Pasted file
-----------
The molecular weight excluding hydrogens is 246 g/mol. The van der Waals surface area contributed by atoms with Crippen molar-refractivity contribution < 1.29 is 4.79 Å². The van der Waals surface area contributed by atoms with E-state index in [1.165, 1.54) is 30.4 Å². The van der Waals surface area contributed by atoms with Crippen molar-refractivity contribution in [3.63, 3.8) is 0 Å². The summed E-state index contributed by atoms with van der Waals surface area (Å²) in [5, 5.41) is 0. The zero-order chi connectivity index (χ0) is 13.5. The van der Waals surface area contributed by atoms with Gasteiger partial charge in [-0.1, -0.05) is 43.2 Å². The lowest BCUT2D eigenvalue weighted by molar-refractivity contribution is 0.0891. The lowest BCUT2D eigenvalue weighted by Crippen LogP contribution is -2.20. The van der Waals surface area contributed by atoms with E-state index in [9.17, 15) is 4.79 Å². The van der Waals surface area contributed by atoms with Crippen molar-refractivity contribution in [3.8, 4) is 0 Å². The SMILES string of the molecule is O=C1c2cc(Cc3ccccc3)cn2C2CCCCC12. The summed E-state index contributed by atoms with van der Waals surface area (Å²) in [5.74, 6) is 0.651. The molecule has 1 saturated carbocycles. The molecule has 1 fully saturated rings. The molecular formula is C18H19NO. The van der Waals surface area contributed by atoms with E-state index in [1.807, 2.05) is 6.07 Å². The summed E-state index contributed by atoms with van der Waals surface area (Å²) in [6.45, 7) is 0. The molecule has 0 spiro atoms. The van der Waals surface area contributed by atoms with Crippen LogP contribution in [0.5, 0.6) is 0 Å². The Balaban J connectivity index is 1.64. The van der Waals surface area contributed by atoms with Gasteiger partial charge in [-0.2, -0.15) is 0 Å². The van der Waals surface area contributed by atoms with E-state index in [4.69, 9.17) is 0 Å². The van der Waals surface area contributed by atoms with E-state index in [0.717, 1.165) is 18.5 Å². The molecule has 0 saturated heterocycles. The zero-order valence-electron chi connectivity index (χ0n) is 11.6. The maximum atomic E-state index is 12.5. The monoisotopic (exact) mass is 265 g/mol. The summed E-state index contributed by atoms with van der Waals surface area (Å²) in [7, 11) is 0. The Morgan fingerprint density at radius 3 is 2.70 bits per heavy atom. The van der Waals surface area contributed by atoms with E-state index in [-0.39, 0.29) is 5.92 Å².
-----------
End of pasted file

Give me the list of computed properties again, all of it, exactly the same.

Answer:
The molecular weight excluding hydrogens is 246 g/mol. The van der Waals surface area contributed by atoms with Crippen molar-refractivity contribution < 1.29 is 4.79 Å². The van der Waals surface area contributed by atoms with E-state index in [1.165, 1.54) is 30.4 Å². The van der Waals surface area contributed by atoms with Crippen molar-refractivity contribution in [3.63, 3.8) is 0 Å². The summed E-state index contributed by atoms with van der Waals surface area (Å²) in [5, 5.41) is 0. The zero-order chi connectivity index (χ0) is 13.5. The van der Waals surface area contributed by atoms with Gasteiger partial charge in [-0.1, -0.05) is 43.2 Å². The lowest BCUT2D eigenvalue weighted by molar-refractivity contribution is 0.0891. The lowest BCUT2D eigenvalue weighted by Crippen LogP contribution is -2.20. The van der Waals surface area contributed by atoms with E-state index in [9.17, 15) is 4.79 Å². The van der Waals surface area contributed by atoms with Crippen molar-refractivity contribution in [3.8, 4) is 0 Å². The SMILES string of the molecule is O=C1c2cc(Cc3ccccc3)cn2C2CCCCC12. The summed E-state index contributed by atoms with van der Waals surface area (Å²) in [5.74, 6) is 0.651. The molecule has 1 saturated carbocycles. The molecule has 1 fully saturated rings. The molecular formula is C18H19NO. The van der Waals surface area contributed by atoms with E-state index in [1.807, 2.05) is 6.07 Å². The summed E-state index contributed by atoms with van der Waals surface area (Å²) in [6.45, 7) is 0. The molecule has 0 spiro atoms. The van der Waals surface area contributed by atoms with Crippen LogP contribution in [0.5, 0.6) is 0 Å². The Balaban J connectivity index is 1.64. The van der Waals surface area contributed by atoms with Gasteiger partial charge in [-0.2, -0.15) is 0 Å². The van der Waals surface area contributed by atoms with E-state index in [4.69, 9.17) is 0 Å². The van der Waals surface area contributed by atoms with E-state index in [0.717, 1.165) is 18.5 Å². The molecule has 0 saturated heterocycles. The zero-order valence-electron chi connectivity index (χ0n) is 11.6. The maximum atomic E-state index is 12.5. The monoisotopic (exact) mass is 265 g/mol. The summed E-state index contributed by atoms with van der Waals surface area (Å²) in [7, 11) is 0. The Morgan fingerprint density at radius 3 is 2.70 bits per heavy atom. The van der Waals surface area contributed by atoms with E-state index in [-0.39, 0.29) is 5.92 Å².